On Saturday we went out on one of our wildflower hunts, for the horticulture course Sarah is doing, and found more than we’d gone looking for in a place on the edge of Liverpool neither of us have ever spent much time in, even though it’s only a couple of miles away from where we live in Wavertree.
Arriving in the centre of the ancient village of Childwall we felt like we’d come on our holidays.
In fact there never was a Childwall Abbey, just a grand house done up in the style of that pub that people used to call ‘Childwall Abbey.’
Looking closely at the picture there you’ll see that the place was ‘The Seat of Bamber Gascoyne Esq.” An eighteenth century character we’ve met on this blog before as an enthusiastic opponent of Willian Roscoe’s campaign to end the Trans Atlantic slave trade. Well his house is long gone now but it wouldn’t feel right not to mention whose lives and forced labour paid for much of this this bucolic splendour.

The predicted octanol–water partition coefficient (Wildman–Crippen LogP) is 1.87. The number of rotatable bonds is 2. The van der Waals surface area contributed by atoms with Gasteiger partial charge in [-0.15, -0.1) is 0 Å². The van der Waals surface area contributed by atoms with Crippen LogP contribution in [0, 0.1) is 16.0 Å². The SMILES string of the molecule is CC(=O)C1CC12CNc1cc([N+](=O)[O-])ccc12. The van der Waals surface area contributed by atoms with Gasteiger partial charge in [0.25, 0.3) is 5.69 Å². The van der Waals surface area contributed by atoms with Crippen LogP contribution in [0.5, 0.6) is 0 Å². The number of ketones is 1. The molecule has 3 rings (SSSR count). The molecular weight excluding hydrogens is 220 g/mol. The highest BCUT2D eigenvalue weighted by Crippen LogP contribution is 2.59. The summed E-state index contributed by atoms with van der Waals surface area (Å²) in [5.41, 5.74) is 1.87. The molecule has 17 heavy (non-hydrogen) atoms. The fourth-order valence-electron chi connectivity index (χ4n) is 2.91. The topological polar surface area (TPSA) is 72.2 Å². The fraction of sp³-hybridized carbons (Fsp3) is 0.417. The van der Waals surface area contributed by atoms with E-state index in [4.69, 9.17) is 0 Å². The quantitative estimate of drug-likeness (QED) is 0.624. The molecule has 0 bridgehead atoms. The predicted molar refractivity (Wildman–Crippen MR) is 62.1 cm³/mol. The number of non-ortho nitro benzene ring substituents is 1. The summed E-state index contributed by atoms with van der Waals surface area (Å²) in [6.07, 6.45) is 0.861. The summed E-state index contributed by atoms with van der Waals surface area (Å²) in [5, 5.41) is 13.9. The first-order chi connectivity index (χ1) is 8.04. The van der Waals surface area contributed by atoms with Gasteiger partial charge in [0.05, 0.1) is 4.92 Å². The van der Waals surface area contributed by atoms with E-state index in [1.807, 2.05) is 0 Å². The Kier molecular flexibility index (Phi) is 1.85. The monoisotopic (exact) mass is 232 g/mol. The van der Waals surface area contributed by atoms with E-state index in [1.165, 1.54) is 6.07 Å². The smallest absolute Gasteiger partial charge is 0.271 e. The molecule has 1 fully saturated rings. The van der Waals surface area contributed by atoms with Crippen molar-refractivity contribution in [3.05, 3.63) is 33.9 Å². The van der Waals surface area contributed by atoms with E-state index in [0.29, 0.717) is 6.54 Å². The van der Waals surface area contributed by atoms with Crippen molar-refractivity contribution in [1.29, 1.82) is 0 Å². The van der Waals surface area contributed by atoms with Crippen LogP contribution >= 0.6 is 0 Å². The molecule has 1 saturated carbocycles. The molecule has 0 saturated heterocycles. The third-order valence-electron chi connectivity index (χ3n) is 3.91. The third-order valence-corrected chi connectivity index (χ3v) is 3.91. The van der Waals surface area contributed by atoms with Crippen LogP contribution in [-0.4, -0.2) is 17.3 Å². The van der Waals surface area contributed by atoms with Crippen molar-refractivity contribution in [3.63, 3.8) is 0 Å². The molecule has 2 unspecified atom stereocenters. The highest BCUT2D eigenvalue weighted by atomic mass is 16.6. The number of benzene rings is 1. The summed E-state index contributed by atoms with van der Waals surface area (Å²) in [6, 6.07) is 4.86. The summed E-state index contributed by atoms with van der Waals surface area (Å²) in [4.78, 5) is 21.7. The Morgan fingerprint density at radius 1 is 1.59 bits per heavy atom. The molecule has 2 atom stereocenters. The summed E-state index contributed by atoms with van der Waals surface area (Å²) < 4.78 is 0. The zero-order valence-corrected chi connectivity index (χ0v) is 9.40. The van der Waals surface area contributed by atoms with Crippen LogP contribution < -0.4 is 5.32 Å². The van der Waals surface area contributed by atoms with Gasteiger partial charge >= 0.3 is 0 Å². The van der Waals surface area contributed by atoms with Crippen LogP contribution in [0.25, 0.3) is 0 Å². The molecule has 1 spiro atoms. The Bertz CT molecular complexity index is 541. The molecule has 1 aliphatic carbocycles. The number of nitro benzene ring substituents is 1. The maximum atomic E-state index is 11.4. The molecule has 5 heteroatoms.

But we’d actually come here to go to Childwall Fields, the grounds of where the house used to be.
There are good local histories here and here of the house and grounds as they passed from the gentry to now being part of the Mersey Forest. So I won’t repeat the history here. Instead we’ll have a look around.
Some of it spent its intervening years in the 1960s and 70s as a landfill site. Reminding me about the The Ralla in Kirkdale and what could yet be made of there.
And though the house isn’t there any more there are some bits of its stable block.
So Childwall Fields, a glorious place recovered from a dubious history.
We’ll be back.